Grace Windey has a background in sculpture and installation art, but puts concept before medium in all her work, giving her a uniquely interdisciplinary approach to making. She also could eat her weight in pierogis. We loved getting to know this energetic creative, and you will too.
Your occupation, job title, artistic discipline (or very brief description of what you do):
I consider myself a sculptor first and foremost, but I have a very interdisciplinary practice – I’m always playing with new mediums and techniques. The most consistent element across my work is language – everything revolves around concept and text.
What cities/towns have you lived in (or spent more than a few months in) beginning with the place of your birth?
I was born in Detroit, Michigan and lived there for about 6 months until my parents made the shift to sunnier skies and moved our family to Greenville, South Carolina. I have relatives up north and down south so as I’ve gotten older I’ve travelled all over the States. I went to Winthrop University in Rock Hill, SC after graduating from high school, which wasn’t a big move – I was only about an hour and a half from home there. When I decided to go to grad school at the Royal College of Art in London, I made the first big move of my life. I didn’t even have a passport! I had travelled a lot, but I had never left the US and it was quite a leap of faith. I packed my whole life into two suitcases and flew from a fairly small town to one of the largest cities in the world – talk about culture shock! I lived in the UK for 2 years and during that time met my partner, Jason, a UK expat/Kiwi convert and we decided to make an even bigger move after I graduated from the RCA. We moved to New Zealand, to my in-laws’ lifestyle block outside of Te Puke, BOP. Yet another huge change! From small town USA to a bustling international city to rural farm life on the other side of the world – I never imagined I’d make it this far from home.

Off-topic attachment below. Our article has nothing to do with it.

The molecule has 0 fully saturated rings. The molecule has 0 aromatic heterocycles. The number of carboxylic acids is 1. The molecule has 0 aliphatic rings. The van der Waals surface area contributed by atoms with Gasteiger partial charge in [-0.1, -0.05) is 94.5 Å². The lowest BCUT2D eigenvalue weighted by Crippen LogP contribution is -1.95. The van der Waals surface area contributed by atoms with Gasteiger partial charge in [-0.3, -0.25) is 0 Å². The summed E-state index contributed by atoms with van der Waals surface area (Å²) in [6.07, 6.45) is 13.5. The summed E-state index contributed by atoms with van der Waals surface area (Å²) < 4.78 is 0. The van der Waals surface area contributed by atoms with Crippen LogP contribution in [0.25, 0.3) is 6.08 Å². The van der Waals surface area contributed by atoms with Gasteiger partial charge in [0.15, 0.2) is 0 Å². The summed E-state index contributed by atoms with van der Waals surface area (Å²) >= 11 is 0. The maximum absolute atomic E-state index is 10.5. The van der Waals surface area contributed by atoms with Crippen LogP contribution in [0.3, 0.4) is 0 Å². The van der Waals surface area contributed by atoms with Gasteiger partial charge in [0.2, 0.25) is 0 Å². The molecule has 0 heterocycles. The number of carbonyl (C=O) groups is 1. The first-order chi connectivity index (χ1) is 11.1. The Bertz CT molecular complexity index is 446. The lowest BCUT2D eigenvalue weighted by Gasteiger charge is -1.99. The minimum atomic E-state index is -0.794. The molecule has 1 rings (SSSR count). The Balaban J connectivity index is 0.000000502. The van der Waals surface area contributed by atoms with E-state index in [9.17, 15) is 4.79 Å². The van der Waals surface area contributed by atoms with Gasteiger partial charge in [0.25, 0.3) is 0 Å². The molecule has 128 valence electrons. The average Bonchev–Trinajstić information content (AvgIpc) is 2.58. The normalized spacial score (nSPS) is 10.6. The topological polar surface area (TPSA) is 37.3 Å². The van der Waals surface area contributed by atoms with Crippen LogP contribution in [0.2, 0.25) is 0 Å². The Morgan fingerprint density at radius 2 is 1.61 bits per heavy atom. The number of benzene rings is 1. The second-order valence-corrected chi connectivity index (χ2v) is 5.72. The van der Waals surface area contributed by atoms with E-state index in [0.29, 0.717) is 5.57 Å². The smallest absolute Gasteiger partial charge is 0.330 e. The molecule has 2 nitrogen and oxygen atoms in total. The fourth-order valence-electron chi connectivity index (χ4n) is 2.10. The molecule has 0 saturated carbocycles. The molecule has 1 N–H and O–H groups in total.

What’s an average day in your life at present?
For the first time since uni, I am pursuing my art practice full time. I recently left my day job behind so now my days go a little something like this:
First, I get up and make coffee. Essential step! Then, I go out to my studio and “warm up” (journaling, sketching, tarot, etc.) After that I take a break to respond to emails, check to do lists, etc. Once I’ve gotten all the admin out of the way, I make, make, make until I can’t make anymore! Lastly, I clean the studio because nothing stresses me out more than starting out with a mess in the morning. Basically, I’m living the dream!
What music was present and still memorable from your youth/adolescence?
I have fond memories of music in my childhood. My mom always used to love John Denver’s music. It wasn’t my favorite as a kid, but nothing makes me feel more homesick on a summer’s day than driving with the windows down and blasting “Sunshine on my Shoulders” or “Rocky Mountain High”. My dad, on the other hand, used to play Sinead O’Connor constantly, and I hated it! I like some of her songs now (but don’t tell my dad – I’ll never live it down). I still have vivid memories of dancing around at my Grandma Eunie’s house to Liza Minnelli’s “Liza with a Z” and I can still hear my Grandma Sandy singing ,“I love you a bushel and a peck, a bushel and a peck and a hug around the neck…” while cooking. My teen favorites were “Zombie” by the Cranberries, “Bitch” by Meredith Brooks and “Why Can’t I?” by Liz Phair. They are all still classics that I jam to in my studio.
For you as a creative person, who are three influential artists or thinkers?